Navigating the E-Commerce Opportunities in Brazil

by Lindsay Lehr 0

Despitepolitical turmoil and a recession, e-commerce in Brazil still seems to bebooming.

E-commerce in Brazil grew by 5.2% in the first6 months of 2016 compared to the first 6 months of 2015

  • Overall growth for Brazilian e-commerce is expected to be 10-15% in 2016 and 15-17% in 2017 in 2017
  • Mobile commerce sales went up by 88% in Brazil between 2014 and 2015
  • 23.1 million online consumers made at least one online purchase in Brazil during the first half of 2016, which is 31% higher than in the same period in 2015
  • 18.8% of e-commerce transactions in Brazil in the first half of 2016 were made with mobile devices

Cross-Border Commerce Challenges

However, this rosy picture has a couple ofthorns. Many merchants opt for a “cross-border” approach with Brazil, in whicha transaction is captured by an international acquirer rather than a localacquirer. The problem with the cross-border approach is that it restrictsmerchants to only
17% of the local e-commerce market inBrazil,which is a $23 billion market. In addition, other factorshamper this approach considerably:

  • 60% of e-commerce sales in Brazil are purchased through an installment plan known as parcelamento, and this is only available through Brazilian acquirers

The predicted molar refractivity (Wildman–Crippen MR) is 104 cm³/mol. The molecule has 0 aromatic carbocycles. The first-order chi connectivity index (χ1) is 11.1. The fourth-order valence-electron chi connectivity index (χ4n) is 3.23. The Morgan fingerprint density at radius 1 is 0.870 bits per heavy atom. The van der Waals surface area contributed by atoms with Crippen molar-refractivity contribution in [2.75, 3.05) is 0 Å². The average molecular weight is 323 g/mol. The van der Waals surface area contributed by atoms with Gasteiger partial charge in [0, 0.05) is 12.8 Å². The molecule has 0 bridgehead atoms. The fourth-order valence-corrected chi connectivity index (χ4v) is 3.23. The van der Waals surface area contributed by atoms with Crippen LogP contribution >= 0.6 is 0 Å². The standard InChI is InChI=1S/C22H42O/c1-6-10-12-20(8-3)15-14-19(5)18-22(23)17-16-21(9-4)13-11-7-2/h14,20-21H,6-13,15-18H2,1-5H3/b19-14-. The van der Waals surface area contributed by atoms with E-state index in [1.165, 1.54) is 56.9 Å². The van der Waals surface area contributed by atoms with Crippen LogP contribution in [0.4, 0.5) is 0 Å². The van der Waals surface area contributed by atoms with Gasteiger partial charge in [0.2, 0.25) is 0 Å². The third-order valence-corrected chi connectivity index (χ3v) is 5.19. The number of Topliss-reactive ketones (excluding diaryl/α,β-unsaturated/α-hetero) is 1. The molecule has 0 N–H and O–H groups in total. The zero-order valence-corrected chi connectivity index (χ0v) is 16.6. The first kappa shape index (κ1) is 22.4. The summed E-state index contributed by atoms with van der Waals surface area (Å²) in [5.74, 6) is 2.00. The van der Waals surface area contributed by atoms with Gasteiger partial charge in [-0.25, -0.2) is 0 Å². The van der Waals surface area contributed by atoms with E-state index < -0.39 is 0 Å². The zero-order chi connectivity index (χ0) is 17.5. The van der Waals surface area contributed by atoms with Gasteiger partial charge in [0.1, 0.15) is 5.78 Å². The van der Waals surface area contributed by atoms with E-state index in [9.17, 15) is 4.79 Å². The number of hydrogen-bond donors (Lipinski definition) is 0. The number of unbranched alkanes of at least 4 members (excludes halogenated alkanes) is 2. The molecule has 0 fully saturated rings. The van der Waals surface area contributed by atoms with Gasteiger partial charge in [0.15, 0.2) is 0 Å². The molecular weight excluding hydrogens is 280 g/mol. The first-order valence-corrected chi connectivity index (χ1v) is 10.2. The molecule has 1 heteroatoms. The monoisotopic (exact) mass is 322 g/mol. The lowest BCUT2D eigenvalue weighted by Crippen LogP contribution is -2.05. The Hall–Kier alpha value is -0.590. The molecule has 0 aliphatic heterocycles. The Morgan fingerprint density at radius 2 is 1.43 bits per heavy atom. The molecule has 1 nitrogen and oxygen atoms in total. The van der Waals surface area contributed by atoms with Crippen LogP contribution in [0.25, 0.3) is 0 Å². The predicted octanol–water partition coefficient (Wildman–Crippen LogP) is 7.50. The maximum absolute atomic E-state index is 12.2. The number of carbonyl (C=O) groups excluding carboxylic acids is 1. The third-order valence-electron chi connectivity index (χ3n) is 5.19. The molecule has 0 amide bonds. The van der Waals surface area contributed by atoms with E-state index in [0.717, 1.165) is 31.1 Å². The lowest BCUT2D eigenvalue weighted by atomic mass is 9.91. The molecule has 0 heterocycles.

• Non-card e-commerce payments are 25% of all e-commerce sales in Brazil and only available through Brazilian banks
  • Only 20% of credit cards in Brazil are enabled for international purchases

As such, it’s crucial for any merchants wishingto take advantage of the
Brazilian e-commercemarket to develop a local strategy that fits shopper habitsand payment methods.

Getting Help
While the infamous custo brasileiro describesthe difficulty of doing business in Brazil—cumbersome regulation, red tape,high taxes, difficulty repatriating funds, among other challenges—there are anumber of e-commerce enablers such as PayU that can help merchants. Enablerscan help with advisory services to set up local payments, facilitateintroductions to local attorneys, handle wire transfers out of Brazil and evenofficial represent a merchant in Brazil in lieu of a legal entity.

Next Steps

Despite the availableresources, merchants still need a deeper understanding of the Braziliane-commerce market from their perspective: how to handle the key logistic andpayment details that will truly allow them to leverage the market and navigatea tricky local landscape.

That’s why Americas Market Intelligence(AMI) developed a 72-page report—Optimizing E-Commerce Paymentsin Brazil—to offerin-depth guidance for merchants, payments officers and e-commerce leaders toavoid common pitfalls and develop powerful strategic workarounds that willdeliver success in Brazil’s e-commerce market.